High Town, Luton
Ridgway Road, High Town
Pope's Meadow, High Town
High Town shown within Bedfordshire
|OS grid reference|
|Unitary authority||Luton Council|
|Sovereign state||United Kingdom|
|Fire||Bedfordshire and Luton|
|Ambulance||East of England|
|EU Parliament||East of England|
|UK Parliament||Luton South|
The area and ward are officially spelled with two separate words. This is also the most common spelling of the name, but some organisations and businesses use 'Hightown', e.g. Hightown Baptist Church and Hightown Community, Sports & Arts Centre.
- 1 Architecture, shops and local employment
- 2 Government
- 3 Demography
- 4 Economy
- 5 Culture and community
- 6 Transport
- 7 Education
- 8 Religious sites
- 9 Sport and leisure
- 10 Local attractions
- 11 References
- 12 Further reading
Architecture, shops and local employment
Compared to Luton town centre, High Town is a quieter, older world of small shops and Victorian terraced houses. It was since urbanisation a mixed area that provided housing and leisure to people employed in the hat trade that flourished in Luton until the late 1930s.
From 2008–11 Luton Council spent money to renovate public spaces in the ward after many years of neglect. In 2011 Luton Council finished its largest programme for the area, which involved the refurbishment of shop fronts and re-paving of roads. Shop refurbishment was in a style "befitting the Victorian heritage of much of High Town".
Beyond the shopping parade in the southern part of High Town Road, which begins at the railway station, and on the side streets and adjacent roads are terraces of Victorian houses, traditionally built in local brick. Between High Town Road and Hitchin Road is an area of warehouses and factories.
The ward forms part of the parliamentary constituency of Luton South, and the MP is Gavin Shuker (Labour). High Town is situated within the East of England (European Parliament constituency).
The 2011 Census recorded a population of 9,046 people living in High Town, an increase of 27.8% on the 2001 Census figure. This was the second highest population increase recorded in an electoral ward in Luton between 2001 and 2011, the largest increase being in South ward.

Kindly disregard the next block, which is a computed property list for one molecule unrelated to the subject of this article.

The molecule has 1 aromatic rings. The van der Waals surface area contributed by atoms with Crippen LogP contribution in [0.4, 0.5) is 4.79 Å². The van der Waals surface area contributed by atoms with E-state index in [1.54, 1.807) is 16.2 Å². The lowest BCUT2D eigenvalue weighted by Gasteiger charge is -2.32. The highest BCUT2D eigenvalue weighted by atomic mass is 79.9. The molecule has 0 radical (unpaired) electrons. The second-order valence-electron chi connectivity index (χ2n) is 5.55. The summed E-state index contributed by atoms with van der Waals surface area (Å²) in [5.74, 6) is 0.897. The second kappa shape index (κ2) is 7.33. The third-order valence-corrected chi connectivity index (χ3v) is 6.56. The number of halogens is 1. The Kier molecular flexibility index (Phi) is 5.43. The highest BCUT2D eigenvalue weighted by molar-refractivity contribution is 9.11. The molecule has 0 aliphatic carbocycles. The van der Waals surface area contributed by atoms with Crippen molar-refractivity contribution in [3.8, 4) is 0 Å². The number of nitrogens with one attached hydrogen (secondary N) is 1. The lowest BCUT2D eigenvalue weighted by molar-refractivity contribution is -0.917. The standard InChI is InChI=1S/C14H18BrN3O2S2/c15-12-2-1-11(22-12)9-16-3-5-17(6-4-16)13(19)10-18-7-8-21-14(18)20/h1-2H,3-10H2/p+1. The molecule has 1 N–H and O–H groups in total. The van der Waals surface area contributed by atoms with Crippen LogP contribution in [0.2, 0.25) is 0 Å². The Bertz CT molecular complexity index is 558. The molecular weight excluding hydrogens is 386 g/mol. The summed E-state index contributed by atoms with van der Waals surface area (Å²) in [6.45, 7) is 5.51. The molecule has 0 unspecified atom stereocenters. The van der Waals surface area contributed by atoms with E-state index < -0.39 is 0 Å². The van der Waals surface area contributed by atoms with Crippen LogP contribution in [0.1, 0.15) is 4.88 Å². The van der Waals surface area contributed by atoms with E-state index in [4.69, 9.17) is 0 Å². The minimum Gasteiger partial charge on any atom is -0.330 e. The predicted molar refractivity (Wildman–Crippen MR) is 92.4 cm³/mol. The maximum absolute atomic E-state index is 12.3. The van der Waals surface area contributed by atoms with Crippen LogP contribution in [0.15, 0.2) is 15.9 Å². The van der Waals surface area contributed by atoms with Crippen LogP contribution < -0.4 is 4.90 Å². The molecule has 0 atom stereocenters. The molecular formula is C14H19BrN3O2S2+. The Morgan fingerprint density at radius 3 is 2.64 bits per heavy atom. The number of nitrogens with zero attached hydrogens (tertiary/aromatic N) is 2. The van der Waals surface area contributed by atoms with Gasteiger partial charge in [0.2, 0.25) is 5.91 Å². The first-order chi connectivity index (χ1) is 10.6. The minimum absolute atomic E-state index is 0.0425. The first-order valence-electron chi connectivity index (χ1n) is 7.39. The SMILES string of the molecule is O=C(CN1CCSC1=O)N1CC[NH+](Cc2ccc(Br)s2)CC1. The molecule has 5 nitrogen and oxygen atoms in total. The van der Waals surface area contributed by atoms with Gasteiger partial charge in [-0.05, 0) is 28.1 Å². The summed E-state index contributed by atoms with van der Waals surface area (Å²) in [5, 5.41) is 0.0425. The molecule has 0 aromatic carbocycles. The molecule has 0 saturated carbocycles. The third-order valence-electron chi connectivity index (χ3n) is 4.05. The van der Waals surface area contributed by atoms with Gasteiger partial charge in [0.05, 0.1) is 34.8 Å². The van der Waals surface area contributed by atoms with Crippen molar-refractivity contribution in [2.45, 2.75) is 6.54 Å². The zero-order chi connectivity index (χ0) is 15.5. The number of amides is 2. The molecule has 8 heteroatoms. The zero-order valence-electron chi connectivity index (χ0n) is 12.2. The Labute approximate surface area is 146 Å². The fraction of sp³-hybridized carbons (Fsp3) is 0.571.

|High Town: Ethnicity (2011 Census) |
|Ethnic Group||% High Town Ward|
|High Town: Religion (2011 Census) |
|Religion||% High Town Ward|
|Religion not stated||6.4|
High Town has a significant proportion of young adult residents.
About a third of Luton’s population was involved in producing hats in the industry’s heyday in the 1870s, but by 1999 this had declined to about 1,000, around 0.5% of the population at that time.
However, there are still hat makers and associated trades in High Town.
- Llewellyn & Co, Midland Road.
- Olney Headwear, Old Bedford Road. The firm has made boaters for various schools, including Harrow School, and one of its customers was the French film star and singer Maurice Chevalier.
- Ken Peirson, Old Bedford Road.
- Nigel Rayment, Frederick Street.
- F Ruegger / Millinery UK, Clarendon Road.
- KR Snoxell & Sons, Clarendon Road.
- Walter Wright Limited, Albion Road.
- Hat designer Marie-Louise Lowcock, Clarendon Road.
- Barford Brothers’ dye works on North Street is the last company in the UK producing dyes for the hat trade.
- Boon & Lane Hat Blockers on Taylor Street makes wood and metal blocks for shaping hats.
- Randall Ribbons on Frederick Street supplies hat trimmings, materials and accessories.
Culture and community
In 2010, two ‘pop-up’ (temporary) community art spaces were created in empty shops on High Town Road by Luton Borough Council, Luton Culture and community interest company Meanwhile Space, involving the High Town-based artists Abi Spendlove, Fiona Martin and Zena Jay Ellis, amongst others. One of the aims of the High Town Art for All project was to bring the shops back into use as retail spaces, which was successful. The scheme was awarded Best Community Project in Luton’s Best 2010 Awards.
There were a further two exhibitions in these former shops. One was by British artist Nigel Grimmer at the end of 2010. The other, by German artists Annette and Erasmus Schröter, was opened by the cultural attaché to the German embassy in early 2011.
High Town used to host an annual festival, with a tug-of-war competition held between teams representing different pubs. The Friends of High Town residents group ran a High Town Fun Day in 2010 and 2011, where it revived a tug-of-war contest. The Luton-based 33 Arts organisation ran a High Town Festival in July 2013. A coalition of local organisations and faith groups came together to organise the July 2014 High Town Festival.
The annual Luton Beer and Cider Festival is held at Hightown Community, Sports and Arts Centre, where it moved following the closure of its previous venue, The Drill Hall on Old Bedford Road. The beer festival celebrated its 30th year in 2012.